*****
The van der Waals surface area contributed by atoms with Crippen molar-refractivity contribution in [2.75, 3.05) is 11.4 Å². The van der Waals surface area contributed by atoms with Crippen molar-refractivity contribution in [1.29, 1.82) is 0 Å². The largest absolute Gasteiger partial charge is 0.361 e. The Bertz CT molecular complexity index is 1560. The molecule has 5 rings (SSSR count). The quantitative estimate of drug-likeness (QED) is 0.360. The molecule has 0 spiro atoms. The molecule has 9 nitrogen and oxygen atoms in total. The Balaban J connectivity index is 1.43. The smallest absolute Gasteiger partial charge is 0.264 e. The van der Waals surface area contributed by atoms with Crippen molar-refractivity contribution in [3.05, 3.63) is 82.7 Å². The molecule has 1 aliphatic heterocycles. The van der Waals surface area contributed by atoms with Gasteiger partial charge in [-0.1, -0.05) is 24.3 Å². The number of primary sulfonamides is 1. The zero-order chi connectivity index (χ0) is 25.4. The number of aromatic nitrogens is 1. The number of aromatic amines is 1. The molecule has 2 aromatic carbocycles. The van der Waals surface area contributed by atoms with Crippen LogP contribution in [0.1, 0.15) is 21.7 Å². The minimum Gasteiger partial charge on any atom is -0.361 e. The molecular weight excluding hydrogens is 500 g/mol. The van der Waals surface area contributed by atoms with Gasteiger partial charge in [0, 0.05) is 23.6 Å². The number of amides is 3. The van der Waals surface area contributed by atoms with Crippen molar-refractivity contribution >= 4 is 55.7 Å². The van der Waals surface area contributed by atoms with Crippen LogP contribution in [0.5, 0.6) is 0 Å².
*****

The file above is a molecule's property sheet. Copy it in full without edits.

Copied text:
The van der Waals surface area contributed by atoms with Crippen molar-refractivity contribution in [2.75, 3.05) is 11.4 Å². The van der Waals surface area contributed by atoms with Crippen molar-refractivity contribution in [1.29, 1.82) is 0 Å². The largest absolute Gasteiger partial charge is 0.361 e. The Bertz CT molecular complexity index is 1560. The molecule has 5 rings (SSSR count). The quantitative estimate of drug-likeness (QED) is 0.360. The molecule has 0 spiro atoms. The molecule has 9 nitrogen and oxygen atoms in total. The Balaban J connectivity index is 1.43. The smallest absolute Gasteiger partial charge is 0.264 e. The van der Waals surface area contributed by atoms with Crippen molar-refractivity contribution in [3.05, 3.63) is 82.7 Å². The molecule has 1 aliphatic heterocycles. The van der Waals surface area contributed by atoms with Gasteiger partial charge in [-0.1, -0.05) is 24.3 Å². The number of primary sulfonamides is 1. The zero-order chi connectivity index (χ0) is 25.4. The number of aromatic nitrogens is 1. The number of aromatic amines is 1. The molecule has 2 aromatic carbocycles. The van der Waals surface area contributed by atoms with Crippen LogP contribution in [0.1, 0.15) is 21.7 Å². The minimum Gasteiger partial charge on any atom is -0.361 e. The molecular weight excluding hydrogens is 500 g/mol. The van der Waals surface area contributed by atoms with Gasteiger partial charge in [0, 0.05) is 23.6 Å². The number of amides is 3. The van der Waals surface area contributed by atoms with Crippen molar-refractivity contribution >= 4 is 55.7 Å². The van der Waals surface area contributed by atoms with Crippen LogP contribution in [0.5, 0.6) is 0 Å².